Alongside the horror of the first wave of COVID-19 engulfing the UK, we’ve witnessed the complicated interplay between policy and technology, and how the lure of techno-solutionism can obscure the very real challenges of using tech to support the pandemic response. Now, as the effects of easing lockdown are measured and analysed, Government will be considering a more targeted approach to restricting people’s movements based on live assessment of risk at a local, or even individual, level.
Technology can certainly play a central role in getting people back to normal life safely, and a variety of COVID-19 technologies are already on the table – from contact tracing apps to nascent work on ’immunity’ certificates or health status apps.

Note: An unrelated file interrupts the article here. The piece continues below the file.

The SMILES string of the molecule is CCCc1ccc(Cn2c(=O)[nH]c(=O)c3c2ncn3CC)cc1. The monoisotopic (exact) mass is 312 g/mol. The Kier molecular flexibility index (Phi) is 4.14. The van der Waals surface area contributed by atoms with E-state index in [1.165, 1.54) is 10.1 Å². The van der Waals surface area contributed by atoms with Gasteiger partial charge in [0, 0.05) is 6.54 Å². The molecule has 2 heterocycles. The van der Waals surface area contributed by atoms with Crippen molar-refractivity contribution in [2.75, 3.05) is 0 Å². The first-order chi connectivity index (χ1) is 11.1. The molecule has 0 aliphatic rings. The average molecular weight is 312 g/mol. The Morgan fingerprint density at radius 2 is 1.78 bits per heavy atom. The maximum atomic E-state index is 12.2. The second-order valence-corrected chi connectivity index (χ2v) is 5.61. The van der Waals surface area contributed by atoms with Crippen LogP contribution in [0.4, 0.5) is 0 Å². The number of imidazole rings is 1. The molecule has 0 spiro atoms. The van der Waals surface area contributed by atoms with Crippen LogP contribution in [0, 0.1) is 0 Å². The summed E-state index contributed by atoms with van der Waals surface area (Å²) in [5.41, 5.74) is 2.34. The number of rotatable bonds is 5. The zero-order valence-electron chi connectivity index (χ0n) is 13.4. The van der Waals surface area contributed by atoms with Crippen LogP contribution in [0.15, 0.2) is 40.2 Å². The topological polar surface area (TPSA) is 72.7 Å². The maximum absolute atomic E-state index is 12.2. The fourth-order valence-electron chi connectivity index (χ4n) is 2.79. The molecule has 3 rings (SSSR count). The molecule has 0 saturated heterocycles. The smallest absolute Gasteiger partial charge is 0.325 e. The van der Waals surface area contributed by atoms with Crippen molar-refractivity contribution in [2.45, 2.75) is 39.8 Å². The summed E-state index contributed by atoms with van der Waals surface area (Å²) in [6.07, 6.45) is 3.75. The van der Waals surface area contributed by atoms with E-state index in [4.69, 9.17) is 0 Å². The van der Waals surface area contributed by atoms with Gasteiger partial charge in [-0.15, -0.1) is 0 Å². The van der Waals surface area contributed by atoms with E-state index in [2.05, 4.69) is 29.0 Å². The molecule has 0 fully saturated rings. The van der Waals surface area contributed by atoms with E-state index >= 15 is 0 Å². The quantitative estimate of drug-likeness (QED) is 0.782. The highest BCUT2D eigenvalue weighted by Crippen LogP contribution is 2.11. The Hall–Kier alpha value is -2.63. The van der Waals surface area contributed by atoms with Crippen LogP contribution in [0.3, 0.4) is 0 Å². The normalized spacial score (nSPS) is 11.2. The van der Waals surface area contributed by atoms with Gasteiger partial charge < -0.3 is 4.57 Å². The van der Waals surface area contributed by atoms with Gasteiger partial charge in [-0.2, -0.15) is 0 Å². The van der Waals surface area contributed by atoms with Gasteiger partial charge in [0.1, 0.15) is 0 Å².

It is vital in tech development cycles – even in a crisis – to make opportunities to reflect on the purpose of the technology, its impacts and unintended consequences. As the Track and Trace regime gets up to full capacity, it is responsible to recoup some of the effort and resource poured into the delayed app into an effective, proportionate technological approach to a post-lockdown/pre-vaccine society.
As we have seen with centralised contact tracing, underplaying the very real challenges of these technologies will not reduce them. COVID-19 technologies must be built with public legitimacy because – put bluntly – if they are not, they won’t work. Each app will require people to adopt it, to use it and to adhere to it. If it’s not deemed legitimate, proportionate, safe and fair it will fail.